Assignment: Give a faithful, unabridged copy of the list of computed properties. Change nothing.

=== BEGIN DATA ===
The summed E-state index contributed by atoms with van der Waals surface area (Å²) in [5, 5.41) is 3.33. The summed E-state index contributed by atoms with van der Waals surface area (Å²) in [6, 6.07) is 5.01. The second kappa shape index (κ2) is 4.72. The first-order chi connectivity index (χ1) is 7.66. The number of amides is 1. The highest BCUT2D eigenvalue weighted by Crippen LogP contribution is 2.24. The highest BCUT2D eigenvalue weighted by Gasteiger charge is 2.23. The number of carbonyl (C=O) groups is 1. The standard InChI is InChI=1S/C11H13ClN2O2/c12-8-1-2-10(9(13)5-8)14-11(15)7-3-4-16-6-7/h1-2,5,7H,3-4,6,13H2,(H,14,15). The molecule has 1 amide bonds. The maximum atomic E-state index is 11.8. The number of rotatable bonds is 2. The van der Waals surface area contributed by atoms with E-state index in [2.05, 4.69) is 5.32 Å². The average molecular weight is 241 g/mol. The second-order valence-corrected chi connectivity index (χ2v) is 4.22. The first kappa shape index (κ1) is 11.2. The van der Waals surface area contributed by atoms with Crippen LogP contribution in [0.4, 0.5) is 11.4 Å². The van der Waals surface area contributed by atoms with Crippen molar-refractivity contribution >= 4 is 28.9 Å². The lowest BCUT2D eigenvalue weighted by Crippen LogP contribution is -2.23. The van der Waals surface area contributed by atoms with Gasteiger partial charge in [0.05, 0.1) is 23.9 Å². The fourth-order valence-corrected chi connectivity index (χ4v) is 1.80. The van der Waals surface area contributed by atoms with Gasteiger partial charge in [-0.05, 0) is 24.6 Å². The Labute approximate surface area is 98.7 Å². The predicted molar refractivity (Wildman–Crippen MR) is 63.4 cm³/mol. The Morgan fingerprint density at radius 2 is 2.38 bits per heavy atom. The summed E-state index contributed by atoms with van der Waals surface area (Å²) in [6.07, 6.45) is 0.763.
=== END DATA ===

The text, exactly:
The summed E-state index contributed by atoms with van der Waals surface area (Å²) in [5, 5.41) is 3.33. The summed E-state index contributed by atoms with van der Waals surface area (Å²) in [6, 6.07) is 5.01. The second kappa shape index (κ2) is 4.72. The first-order chi connectivity index (χ1) is 7.66. The number of amides is 1. The highest BCUT2D eigenvalue weighted by Crippen LogP contribution is 2.24. The highest BCUT2D eigenvalue weighted by Gasteiger charge is 2.23. The number of carbonyl (C=O) groups is 1. The standard InChI is InChI=1S/C11H13ClN2O2/c12-8-1-2-10(9(13)5-8)14-11(15)7-3-4-16-6-7/h1-2,5,7H,3-4,6,13H2,(H,14,15). The molecule has 1 amide bonds. The maximum atomic E-state index is 11.8. The number of rotatable bonds is 2. The van der Waals surface area contributed by atoms with E-state index in [2.05, 4.69) is 5.32 Å². The average molecular weight is 241 g/mol. The second-order valence-corrected chi connectivity index (χ2v) is 4.22. The first kappa shape index (κ1) is 11.2. The van der Waals surface area contributed by atoms with Crippen LogP contribution in [0.4, 0.5) is 11.4 Å². The van der Waals surface area contributed by atoms with Crippen molar-refractivity contribution >= 4 is 28.9 Å². The lowest BCUT2D eigenvalue weighted by Crippen LogP contribution is -2.23. The van der Waals surface area contributed by atoms with Gasteiger partial charge in [0.05, 0.1) is 23.9 Å². The fourth-order valence-corrected chi connectivity index (χ4v) is 1.80. The van der Waals surface area contributed by atoms with Gasteiger partial charge in [-0.05, 0) is 24.6 Å². The Labute approximate surface area is 98.7 Å². The predicted molar refractivity (Wildman–Crippen MR) is 63.4 cm³/mol. The Morgan fingerprint density at radius 2 is 2.38 bits per heavy atom. The summed E-state index contributed by atoms with van der Waals surface area (Å²) in [6.07, 6.45) is 0.763.